Consideration given to the greatest good for the greatest number serves as a general guide in public policy but that notion is more difficult to apply to individuals. Despite this caveat we can often determine if an event had minimal or major impact. In calculating the sum of goodness and the sum of badness, consideration needs to be given both to quantity and quality; some events have more profound impact than others (this will be discussed further in Chapter 5).
From an existential perspective, the focus is trained on the person as agent with freedom of choice and responsibility, that is, authenticity. Authenticity is a characteristic based upon the concept of congruence — congruence within the person (affective and cognitive domains) and congruence between the person, the person’s actions, and the world. A person is authentic to the degree to which the person’s being in the world is fundamentally in accord with the basis of that person’s own nature and own conception of the world. An authentic person thinks, feels, and acts in a consistent, congruent manner.
Authenticity is a personal matter. Only the person can know the authenticity of his or her own being. To be genuine, honest, congruent, or “real” means to be authentic to oneself. The person is the only one who can know what is going on inside his or her self.
The search for an ethical maxim cannot be conducted in isolation, separate and apart from the incident under scrutiny. Step Two cannot be the exclusive focus of attention; some consideration needs to be given to Step One at the same time.
More than one ethical maxim can be found to serve as the moral yardstick against which we can measure behavior. Invoking more than one ethical maxim promotes a wider-ranging moral discourse. A more comprehensive examination of the behavior/act/incident/event is preferable to a narrower review, since the former produces greater insights and therefore more, rather than less, ethical knowledge.
Step Three: Time
Chronologically we can look to (1) the time before the incident, (2) the time of the incident, and (3) the consequences that resulted because of the incident. In the quest for a comprehensive description of what occurred, i. is usually advantageous to know what prompted the action under examination. That knowledge often helps us to understand the act itself. Knowing precisely, and in detail, what happened when the incident occurred adds to the foundation upon which we conduct moral reasoning. Assessing the consequences helps us to determine the gravity or severity of the situation. As the moral reasoning exercise evolves, knowledge of what happened before the incident, what indeed happened, and the consequences resulting will be considered. All this information helps to satisfy the requirements of Step One in the Model.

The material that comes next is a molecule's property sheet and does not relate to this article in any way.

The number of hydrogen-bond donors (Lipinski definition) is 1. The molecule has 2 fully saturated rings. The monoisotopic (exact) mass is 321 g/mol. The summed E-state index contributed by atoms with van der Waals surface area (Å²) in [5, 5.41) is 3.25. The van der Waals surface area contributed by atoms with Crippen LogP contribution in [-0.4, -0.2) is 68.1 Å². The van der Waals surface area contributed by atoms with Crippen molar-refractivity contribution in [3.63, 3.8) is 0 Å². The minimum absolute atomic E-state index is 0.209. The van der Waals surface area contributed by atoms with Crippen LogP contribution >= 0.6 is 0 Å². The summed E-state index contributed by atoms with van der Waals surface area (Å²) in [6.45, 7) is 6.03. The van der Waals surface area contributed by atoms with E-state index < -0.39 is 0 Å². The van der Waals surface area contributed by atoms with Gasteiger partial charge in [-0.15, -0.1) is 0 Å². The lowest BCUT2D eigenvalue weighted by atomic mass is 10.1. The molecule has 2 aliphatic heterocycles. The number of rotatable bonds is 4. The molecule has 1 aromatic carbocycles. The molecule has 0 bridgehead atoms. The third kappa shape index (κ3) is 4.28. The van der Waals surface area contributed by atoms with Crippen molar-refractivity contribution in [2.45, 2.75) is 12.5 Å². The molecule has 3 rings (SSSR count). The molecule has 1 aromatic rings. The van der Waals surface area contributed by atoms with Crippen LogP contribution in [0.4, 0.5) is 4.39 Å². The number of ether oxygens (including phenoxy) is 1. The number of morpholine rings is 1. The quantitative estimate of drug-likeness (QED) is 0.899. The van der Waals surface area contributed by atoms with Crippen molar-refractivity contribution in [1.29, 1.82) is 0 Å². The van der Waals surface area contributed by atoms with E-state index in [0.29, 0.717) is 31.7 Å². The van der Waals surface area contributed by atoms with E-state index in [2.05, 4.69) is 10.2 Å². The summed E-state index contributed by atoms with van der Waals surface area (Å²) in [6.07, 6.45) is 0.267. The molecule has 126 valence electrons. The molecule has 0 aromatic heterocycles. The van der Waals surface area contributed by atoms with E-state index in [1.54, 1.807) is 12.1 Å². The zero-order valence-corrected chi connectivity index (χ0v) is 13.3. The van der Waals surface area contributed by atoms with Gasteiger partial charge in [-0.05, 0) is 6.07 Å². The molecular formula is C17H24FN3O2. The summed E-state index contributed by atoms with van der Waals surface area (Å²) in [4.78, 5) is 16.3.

In the first period, the time before the action, two factors may be present that demand consideration: motivation and intention. What motivated the action? At times good motives produce bad results and, conversely, evil motives produce good results. Knowledge of the motivation involved, which is not readily or easily attained, is usually a factor considered in moral reasoning. From the individual’s own perspective authenticity is a moral characteristic that applies at all times (i.e., prior to, during, and following the act). Intention, the other factor, can often be discerned from the act itself — but that is not always the case. In the absence of a statement from the agent, there is no alternative other than assessment of the act to impute intention.